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Tuesday, 12 April 2016

OLIVER THE EIGHTH (1934)

“I hope you have a nice…looooong sleep”

In 1934 Laurel and Hardy released their second comedy short to cash in on the horror boom - here a much more chillingly full-blooded vehicle than the theatrical whodunnit of The Laurel-Hardy Murder Case. This was largely due to the gloriously terrifying presence of Mae Busch whose previous roles for them as various harsh domineering wives, dangerous criminal magnets and bunny-boiling jilted exes surely inspired Stan to craft something to take her intimidating persona to an even more concentrated level whilst still retaining some sex appeal.

Mae Busch was Australian by birth, the child of travelling vaudeville performers. According to Simon Louvish’s marvellous biography Stan and Ollie: The Roots of Comedy, in her early days at Mack Sennett’s Keystone studio (home of those klutzy Kops), she was the third party who ended Sennett’s relationship with his star Mabel Normand – a romance celebrated in the musical Mack & Mabel. After a solid career in film working with the likes of Erich Von Stroheim in Foolish Wives (1932) and Lon Chaney as his gangster’s moll with heart in The Unholy Three, she very nearly became a casualty of the studio system when she left her contract with M-G-M and suffered a nervous breakdown. Long before John Travolta, she disproved F. Scott Fitzgerald’s notion that “There are no second acts in American lives” thanks to Hal Roach offering her the short Love ‘Em and Weep. It introduced her to the two gentlemen in bowler hats who would make her famous. Across thirteen films her strength of character would be compressed between Laurel and Hardy’s meddling bouts of cowardice to forge a diamond of unforgettable hard-knock quality.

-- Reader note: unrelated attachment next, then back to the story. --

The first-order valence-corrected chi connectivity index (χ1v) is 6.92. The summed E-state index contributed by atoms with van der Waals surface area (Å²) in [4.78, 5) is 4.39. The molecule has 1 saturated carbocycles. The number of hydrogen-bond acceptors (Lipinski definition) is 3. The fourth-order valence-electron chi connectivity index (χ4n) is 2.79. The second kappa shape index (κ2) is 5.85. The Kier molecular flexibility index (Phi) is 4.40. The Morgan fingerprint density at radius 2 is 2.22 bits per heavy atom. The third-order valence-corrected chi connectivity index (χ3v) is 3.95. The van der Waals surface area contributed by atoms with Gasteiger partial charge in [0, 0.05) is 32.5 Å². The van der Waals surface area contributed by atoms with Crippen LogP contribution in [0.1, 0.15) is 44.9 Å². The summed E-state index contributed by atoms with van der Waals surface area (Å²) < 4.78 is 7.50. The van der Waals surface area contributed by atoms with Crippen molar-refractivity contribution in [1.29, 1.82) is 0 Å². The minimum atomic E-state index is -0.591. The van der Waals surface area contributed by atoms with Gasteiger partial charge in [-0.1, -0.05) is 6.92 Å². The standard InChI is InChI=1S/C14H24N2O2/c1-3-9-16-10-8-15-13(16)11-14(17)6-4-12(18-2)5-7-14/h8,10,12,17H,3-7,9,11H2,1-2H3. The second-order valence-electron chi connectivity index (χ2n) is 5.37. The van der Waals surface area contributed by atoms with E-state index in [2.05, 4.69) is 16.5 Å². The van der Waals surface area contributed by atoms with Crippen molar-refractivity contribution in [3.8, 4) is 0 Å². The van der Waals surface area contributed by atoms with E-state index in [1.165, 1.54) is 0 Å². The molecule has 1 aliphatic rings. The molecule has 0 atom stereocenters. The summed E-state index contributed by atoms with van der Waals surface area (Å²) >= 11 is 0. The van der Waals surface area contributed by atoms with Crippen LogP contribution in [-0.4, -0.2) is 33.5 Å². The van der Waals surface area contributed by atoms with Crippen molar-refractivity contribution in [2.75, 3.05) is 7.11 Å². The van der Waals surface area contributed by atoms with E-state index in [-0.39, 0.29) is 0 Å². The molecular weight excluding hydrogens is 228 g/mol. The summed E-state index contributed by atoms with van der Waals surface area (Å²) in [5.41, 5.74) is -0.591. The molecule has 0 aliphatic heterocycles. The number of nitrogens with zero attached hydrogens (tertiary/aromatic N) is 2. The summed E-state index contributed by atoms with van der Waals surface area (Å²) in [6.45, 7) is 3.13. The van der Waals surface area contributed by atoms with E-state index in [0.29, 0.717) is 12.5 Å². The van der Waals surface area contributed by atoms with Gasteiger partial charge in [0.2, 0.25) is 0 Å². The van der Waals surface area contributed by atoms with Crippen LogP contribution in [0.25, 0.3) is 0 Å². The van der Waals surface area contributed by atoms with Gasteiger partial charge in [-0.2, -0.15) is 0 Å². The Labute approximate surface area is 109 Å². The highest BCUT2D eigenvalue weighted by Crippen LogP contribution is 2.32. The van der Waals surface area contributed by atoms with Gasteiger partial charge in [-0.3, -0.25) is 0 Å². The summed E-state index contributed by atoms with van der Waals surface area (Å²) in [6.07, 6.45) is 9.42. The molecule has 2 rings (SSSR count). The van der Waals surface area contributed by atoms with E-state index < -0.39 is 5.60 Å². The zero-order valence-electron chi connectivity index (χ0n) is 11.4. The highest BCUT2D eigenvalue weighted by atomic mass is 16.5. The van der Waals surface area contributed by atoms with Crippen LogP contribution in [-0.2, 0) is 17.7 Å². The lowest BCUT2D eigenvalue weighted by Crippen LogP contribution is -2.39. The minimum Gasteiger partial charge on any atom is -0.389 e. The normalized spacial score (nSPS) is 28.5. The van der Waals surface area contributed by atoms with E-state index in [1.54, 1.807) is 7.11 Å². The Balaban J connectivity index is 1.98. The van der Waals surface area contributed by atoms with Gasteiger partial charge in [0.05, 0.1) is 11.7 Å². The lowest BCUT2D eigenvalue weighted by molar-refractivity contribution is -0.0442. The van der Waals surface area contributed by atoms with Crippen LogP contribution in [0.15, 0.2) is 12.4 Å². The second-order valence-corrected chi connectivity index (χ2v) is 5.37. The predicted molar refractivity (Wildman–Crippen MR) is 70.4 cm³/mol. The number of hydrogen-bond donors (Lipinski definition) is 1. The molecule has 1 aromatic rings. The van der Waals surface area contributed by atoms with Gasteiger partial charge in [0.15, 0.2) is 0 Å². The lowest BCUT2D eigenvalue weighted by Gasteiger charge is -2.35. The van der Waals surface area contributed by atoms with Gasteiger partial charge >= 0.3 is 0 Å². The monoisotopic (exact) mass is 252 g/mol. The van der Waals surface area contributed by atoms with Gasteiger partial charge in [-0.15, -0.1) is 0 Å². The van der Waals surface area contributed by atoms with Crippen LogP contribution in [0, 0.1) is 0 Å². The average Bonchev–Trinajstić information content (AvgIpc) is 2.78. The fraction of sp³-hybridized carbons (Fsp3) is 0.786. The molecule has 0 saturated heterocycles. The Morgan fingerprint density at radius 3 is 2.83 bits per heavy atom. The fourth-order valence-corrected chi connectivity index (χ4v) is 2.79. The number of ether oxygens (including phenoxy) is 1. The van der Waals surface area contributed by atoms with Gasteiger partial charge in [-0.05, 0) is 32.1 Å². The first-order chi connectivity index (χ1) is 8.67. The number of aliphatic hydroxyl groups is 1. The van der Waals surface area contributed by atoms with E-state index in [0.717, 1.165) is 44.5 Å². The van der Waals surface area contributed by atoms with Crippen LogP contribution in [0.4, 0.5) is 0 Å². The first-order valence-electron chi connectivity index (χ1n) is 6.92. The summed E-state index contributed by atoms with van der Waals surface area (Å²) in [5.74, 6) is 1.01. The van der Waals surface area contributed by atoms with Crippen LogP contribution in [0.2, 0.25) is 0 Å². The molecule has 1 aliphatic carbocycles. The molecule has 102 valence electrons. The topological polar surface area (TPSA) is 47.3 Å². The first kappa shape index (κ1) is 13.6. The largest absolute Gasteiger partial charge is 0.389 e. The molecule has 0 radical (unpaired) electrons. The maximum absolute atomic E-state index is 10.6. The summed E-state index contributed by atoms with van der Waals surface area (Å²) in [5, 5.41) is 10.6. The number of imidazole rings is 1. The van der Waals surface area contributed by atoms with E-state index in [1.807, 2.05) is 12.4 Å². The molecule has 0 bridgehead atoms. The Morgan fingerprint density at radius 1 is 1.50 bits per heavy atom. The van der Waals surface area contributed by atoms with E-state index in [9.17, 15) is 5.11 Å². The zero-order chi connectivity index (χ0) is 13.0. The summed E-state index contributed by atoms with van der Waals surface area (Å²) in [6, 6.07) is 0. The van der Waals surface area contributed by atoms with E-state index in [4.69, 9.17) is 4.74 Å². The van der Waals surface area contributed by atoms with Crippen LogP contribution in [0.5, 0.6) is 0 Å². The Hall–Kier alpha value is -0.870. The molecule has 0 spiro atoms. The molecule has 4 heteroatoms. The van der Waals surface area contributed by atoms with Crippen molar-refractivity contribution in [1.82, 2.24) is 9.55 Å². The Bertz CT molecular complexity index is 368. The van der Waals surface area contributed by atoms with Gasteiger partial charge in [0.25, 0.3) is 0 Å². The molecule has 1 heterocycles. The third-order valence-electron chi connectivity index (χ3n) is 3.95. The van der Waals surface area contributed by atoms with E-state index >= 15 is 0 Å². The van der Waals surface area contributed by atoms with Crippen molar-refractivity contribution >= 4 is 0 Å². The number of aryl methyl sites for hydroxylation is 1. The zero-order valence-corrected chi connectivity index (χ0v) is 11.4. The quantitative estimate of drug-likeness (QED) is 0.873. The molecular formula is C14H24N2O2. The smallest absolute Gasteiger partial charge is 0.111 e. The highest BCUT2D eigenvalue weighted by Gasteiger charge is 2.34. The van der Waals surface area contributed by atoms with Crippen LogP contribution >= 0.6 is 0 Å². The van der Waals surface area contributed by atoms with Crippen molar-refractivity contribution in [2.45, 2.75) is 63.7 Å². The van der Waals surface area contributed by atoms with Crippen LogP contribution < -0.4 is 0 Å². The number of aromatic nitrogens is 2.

We are lucky that Oliver the Eighth ever saw the light of day. In the middle of filming in December 1933, Stan had to suspend filming when he heard the awful news of the death of his brother ‘Teddy’ Jefferson, who had been under laughing gas (nitrous oxide) anaesthetic in a dentist’s chair in Los Angeles and suffered a fatal heart attack. Leaving aside any fanciful Omen-style speculation about the freakish coincidence of the boys’ horror shorts both linking to real-life tragedies for Stan, the only disturbing echo is that the plot of Oliver the Eighth is generated by a nightmare of Ollie’s whilst napping in a chair at his barbershop.